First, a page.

Faricimab eradicates center-involved DME faster than aflibercept

The data analysis indicated that patients achieved robust visual gains and central subfield thickness reductions with faricimab dosed every 8 weeks and with PTI dosing up to every 16 weeks. The gains were sustained through year 2 of the trials.

Faricimab, the first intraocular bispecific antibody inhibitor of angiopoietin-2 and vascular endothelial growth factor-A, was found to be safe and efficacious with durable effects in patients with center-involved diabetic macular edema (DME). Caroline Baumal, MD, presented the results of the analysis of the pooled data from the Phase 3 YOSEMITE and RHINE studies on behalf of the study investigators.

The YOSEMITE and RHINE investigated every-8-week dosing of faricimab or treat-and-extend personalized treatment interval (PTI) dosing out to every-16-week intervals.

The highlights of the data analysis indicated that patients achieved robust visual gains and central subfield thickness reductions with faricimab dosed every 8 weeks and with PTI dosing up to every 16 weeks. The gains were sustained through year 2 of the trials.

The vision gains were durable with faricimab dosed every 8 weeks in 60% or more of the patients in the PTI arms at week 96.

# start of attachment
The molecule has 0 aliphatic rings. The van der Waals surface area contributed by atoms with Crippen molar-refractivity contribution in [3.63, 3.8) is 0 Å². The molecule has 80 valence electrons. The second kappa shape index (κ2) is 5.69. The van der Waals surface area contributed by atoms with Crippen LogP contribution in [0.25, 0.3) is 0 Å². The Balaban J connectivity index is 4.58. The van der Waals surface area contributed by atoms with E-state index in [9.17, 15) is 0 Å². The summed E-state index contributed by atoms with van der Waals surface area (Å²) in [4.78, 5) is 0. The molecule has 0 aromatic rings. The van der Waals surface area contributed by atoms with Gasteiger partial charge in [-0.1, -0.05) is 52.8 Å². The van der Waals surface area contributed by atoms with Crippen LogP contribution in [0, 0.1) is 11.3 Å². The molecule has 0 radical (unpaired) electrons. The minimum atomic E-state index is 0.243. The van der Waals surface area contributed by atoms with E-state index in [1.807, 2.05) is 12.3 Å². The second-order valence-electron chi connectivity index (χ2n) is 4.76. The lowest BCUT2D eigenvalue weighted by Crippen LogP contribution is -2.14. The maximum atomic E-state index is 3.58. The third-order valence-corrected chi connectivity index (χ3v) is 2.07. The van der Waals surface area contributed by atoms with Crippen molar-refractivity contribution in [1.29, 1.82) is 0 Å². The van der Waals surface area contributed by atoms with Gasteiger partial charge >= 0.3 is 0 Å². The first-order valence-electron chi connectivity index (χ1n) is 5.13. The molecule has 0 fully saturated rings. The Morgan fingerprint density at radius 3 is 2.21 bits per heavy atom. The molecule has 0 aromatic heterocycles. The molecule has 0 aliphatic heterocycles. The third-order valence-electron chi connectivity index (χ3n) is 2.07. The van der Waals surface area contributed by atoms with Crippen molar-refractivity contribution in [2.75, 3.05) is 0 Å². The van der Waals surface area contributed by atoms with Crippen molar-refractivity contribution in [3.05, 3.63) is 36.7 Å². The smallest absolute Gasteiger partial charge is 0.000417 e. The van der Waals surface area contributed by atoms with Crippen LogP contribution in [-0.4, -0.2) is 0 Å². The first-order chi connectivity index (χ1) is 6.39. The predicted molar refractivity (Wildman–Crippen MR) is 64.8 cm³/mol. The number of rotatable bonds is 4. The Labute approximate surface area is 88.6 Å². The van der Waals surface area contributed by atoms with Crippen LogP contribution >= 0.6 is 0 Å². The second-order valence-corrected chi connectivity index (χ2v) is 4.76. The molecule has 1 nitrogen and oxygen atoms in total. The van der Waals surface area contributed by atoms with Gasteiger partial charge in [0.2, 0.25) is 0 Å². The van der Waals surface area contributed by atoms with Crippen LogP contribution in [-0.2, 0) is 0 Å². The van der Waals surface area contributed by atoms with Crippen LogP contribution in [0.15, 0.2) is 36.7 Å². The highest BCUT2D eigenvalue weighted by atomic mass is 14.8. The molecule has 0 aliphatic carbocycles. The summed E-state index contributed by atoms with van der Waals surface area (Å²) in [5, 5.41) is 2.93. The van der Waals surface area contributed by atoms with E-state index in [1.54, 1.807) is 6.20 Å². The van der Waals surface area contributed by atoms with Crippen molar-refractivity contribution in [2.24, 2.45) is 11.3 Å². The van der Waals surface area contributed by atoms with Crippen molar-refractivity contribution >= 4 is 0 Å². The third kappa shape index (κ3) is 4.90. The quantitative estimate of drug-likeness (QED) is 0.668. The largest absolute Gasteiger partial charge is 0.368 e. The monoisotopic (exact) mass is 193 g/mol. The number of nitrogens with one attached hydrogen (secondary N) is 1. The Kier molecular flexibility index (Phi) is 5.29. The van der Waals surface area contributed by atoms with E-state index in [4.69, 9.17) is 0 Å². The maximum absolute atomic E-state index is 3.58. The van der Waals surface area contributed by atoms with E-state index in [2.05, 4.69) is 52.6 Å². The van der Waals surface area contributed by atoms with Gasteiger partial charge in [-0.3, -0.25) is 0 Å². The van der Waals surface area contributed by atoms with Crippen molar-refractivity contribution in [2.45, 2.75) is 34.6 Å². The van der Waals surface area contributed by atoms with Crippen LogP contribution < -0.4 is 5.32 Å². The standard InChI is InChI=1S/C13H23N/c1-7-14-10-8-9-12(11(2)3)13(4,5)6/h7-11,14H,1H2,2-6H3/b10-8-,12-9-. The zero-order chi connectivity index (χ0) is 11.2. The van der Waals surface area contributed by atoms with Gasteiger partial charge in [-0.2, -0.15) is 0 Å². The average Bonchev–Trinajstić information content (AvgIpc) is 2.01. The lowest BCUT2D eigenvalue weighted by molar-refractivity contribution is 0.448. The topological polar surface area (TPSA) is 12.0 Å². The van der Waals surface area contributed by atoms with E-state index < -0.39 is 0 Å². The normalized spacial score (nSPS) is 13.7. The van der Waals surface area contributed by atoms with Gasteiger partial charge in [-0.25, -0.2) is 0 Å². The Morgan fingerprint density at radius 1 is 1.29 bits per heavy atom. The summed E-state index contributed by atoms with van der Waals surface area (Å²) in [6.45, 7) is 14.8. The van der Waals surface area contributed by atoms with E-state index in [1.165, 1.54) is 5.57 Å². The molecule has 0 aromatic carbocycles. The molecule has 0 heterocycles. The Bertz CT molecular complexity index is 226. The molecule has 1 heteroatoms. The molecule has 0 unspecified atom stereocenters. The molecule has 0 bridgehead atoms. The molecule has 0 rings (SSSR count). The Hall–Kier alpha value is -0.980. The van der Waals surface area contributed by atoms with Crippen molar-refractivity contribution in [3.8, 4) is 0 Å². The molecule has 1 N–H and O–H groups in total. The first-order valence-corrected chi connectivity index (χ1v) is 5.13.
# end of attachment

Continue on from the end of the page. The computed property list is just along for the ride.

More patients achieved absence of DME and intraretinal fluid with faricimab dosed every 8 weeks and out to every 16 weeks compared with aflibercept (Eylea, Regeneron) dosed every 8 weeks through year 2. The absence of DME was achieved earlier and with fewer injections in more patients compared with aflibercept, Baumal reported.

The analysis revealed stable every-16-week durability with faricimab through 2 years.

Faricimab was well tolerated through the end of the study. No new or unexpected safety signals were identified in any of the studies. No cases of retinal vasculitis or occlusive retinal vasculitis were reported.

The ongoing RHONE-X long-term extensionstudy will generate 4-year data.